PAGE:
Parents, teachers and church families, you are far more vital to the lives of youth than you realize. The life-giving message of the gospel of Jesus Christ is decidedly more powerful than anything our secularized culture has to offer. Share it with them enthusiastically, and remember God’s promise in Isaiah 55:1: “So is my word that goes out from my mouth: It will not return to me empty, but will accomplish what I desire and achieve the purpose for which I sent it.”

By / Aug 27

Russell Moore’s words that concluded the second day at the third annual ERLC National Conference were heavy, but also hopeful, a theme consistent across all speakers that day.

“The shaking of American culture is no sign that God has given up on his church,” he said. “The shaking of American culture could very well be a sign that God is rescuing his church from a captivity that we didn’t even know we were in.”

Control and Christian culture

During his keynote session, Christianity Today executive editor Andy Crouch challenged attendees to ask whether they – and the American church as a whole – are “on a quest for control,” specifically of culture.

According to Crouch, a perfect balance of order and abundance are the key ingredients that lead to human flourishing. “The work of culture is to add new dimensions of order that uncover new possibilities of abundance,” he said.

As humans, Crouch added, we are uniquely given authority – the capacity for meaningful action – and vulnerability – exposure to meaningful risk. But control itself is a testament to true motivations.

“You know someone is addicted to control when their control begins to slip they become violent,” Crouch said. “What our culture has perceived of us Christians, is they see us losing control of culture and they see the rage with which we react to that loss of control.”

Dialogue: a way forward

Crouch offered another way forward: true leadership and leaders who “just show up and are honest about their limits, honest about our limits and call us to live a life of risk.”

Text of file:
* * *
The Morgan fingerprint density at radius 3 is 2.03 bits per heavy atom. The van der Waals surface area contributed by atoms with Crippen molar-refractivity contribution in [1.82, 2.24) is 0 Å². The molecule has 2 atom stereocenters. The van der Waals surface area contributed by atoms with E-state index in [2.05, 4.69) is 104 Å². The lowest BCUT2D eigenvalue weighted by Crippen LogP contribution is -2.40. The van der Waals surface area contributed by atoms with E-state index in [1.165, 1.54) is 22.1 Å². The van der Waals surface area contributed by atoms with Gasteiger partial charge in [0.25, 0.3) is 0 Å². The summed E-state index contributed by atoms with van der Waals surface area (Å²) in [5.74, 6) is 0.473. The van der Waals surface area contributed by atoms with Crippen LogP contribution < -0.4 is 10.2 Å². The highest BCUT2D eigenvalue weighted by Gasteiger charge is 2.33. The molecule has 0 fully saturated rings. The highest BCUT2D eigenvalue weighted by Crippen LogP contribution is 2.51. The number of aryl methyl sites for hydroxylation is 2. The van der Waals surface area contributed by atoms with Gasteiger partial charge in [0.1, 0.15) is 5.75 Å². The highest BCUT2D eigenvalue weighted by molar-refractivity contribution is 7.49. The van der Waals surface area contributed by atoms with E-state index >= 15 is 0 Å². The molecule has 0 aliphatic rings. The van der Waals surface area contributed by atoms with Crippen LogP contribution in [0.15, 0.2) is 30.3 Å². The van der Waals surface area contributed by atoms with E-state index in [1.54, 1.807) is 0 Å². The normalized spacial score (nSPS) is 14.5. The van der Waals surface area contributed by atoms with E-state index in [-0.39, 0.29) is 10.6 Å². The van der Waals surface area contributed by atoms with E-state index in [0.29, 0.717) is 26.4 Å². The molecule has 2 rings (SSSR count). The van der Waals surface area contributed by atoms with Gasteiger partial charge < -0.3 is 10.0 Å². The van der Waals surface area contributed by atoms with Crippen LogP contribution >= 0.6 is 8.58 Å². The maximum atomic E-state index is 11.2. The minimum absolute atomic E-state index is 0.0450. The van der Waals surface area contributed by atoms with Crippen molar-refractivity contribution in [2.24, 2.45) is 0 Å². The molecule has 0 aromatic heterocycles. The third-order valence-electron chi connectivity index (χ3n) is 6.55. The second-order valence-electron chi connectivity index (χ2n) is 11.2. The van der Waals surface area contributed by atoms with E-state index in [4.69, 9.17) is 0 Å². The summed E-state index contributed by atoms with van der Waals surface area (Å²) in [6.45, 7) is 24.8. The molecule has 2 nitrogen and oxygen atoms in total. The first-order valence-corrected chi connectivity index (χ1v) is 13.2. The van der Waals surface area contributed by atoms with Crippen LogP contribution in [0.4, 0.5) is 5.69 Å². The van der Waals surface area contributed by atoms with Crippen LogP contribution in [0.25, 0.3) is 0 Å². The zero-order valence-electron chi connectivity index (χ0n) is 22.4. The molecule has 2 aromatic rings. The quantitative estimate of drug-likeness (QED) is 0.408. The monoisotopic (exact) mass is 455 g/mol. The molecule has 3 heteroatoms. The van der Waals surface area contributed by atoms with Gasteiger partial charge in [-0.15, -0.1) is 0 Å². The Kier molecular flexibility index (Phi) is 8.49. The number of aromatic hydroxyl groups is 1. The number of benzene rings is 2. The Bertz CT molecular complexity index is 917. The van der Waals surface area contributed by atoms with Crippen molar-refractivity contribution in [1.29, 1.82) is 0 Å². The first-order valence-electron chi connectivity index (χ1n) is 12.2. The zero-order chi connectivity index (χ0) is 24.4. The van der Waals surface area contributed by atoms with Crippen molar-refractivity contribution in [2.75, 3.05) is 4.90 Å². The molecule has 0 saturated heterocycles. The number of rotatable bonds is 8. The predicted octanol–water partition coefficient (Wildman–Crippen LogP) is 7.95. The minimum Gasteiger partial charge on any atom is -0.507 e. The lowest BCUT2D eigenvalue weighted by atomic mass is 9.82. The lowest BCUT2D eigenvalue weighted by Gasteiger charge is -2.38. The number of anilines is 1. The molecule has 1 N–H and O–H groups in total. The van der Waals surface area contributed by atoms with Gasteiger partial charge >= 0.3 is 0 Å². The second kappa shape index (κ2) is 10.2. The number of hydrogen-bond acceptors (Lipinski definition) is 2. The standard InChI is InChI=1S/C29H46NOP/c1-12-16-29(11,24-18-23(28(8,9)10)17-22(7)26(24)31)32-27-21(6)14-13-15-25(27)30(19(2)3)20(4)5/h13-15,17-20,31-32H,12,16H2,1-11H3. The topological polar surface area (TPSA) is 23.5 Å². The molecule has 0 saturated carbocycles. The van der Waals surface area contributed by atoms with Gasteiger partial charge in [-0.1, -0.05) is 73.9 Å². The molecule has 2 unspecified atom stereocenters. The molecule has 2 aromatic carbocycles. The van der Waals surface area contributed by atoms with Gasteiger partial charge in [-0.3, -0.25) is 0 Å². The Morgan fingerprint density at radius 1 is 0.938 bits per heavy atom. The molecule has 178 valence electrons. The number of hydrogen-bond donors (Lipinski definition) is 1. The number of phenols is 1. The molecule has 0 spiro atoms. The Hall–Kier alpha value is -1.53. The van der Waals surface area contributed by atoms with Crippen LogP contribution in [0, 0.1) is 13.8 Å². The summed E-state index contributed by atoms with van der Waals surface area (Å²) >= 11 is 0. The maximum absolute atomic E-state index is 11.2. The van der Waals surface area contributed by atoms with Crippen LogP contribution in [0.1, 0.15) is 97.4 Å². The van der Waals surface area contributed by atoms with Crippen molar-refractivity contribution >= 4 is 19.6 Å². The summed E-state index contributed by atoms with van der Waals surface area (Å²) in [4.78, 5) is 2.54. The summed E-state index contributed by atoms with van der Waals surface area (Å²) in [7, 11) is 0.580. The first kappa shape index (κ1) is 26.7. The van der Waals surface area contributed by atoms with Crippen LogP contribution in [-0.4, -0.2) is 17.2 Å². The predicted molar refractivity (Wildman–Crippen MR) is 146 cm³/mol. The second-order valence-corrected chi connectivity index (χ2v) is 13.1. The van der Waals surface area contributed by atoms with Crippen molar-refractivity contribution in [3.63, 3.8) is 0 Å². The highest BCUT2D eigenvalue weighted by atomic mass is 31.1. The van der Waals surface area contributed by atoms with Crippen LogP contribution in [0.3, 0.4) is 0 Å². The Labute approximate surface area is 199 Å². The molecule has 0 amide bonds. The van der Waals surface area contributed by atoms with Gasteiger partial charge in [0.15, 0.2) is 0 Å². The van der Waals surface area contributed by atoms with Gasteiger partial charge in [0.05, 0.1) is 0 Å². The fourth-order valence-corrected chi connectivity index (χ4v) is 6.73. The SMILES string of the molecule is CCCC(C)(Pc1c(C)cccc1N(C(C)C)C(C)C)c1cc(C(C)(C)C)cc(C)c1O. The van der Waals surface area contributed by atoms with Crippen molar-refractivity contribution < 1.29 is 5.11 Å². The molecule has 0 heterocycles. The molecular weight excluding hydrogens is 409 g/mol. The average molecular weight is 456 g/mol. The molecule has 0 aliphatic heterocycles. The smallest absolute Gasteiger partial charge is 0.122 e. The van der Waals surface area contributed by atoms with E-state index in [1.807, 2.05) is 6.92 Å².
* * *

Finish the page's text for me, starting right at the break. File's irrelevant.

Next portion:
He added that “true leadership is the stewardship of vulnerability.”

An afternoon breakout session panel between five women also offered practical ways to engage with people who think differently than us.

While author Trillia Newbell suggested that women can be faithful in building them relationships around them and engaging the culture thoughtfully, writer and hip hop artist Jackie Hill Perry shared her story of working with inner city youth and the often affluent, Caucasian women who mentored them.

“A lot of times the mentors had this ‘savior mentality’ that I had to kill,” she said. For the mentoring women, “saving these kids was a means of assimilating them to their culture. When what needed to happen was, no, we want to assimilate them to Christ.”

Millennials and the church

Dialoguing between millennials, that generation born between 1980 and 2000, is also important for the church, as they offer the church their own unique benefits and challenges. How can pastors engage with the next generation to cultivate culture?

Village Church pastor Matt Chandler said that he fears that some churches in the Bible belt are “filled with ungenerate Christians” – individuals raised in the church and immersed in Christian culture. They know to live a good life, but actually may never have heard the Gospel preached.

Reading from Luke 15 and the parable of the prodigal son, Chandler shared his own former frustration with nominal Christians, and his following conviction from being challenged by the father’s acceptance of not only the younger son, but the older son.

“The mission of God is to seek and save the lost, not moral betterment,” Chandler preached. “The basic Gospel message of why Christ has come has been completely lost on an entire generation.”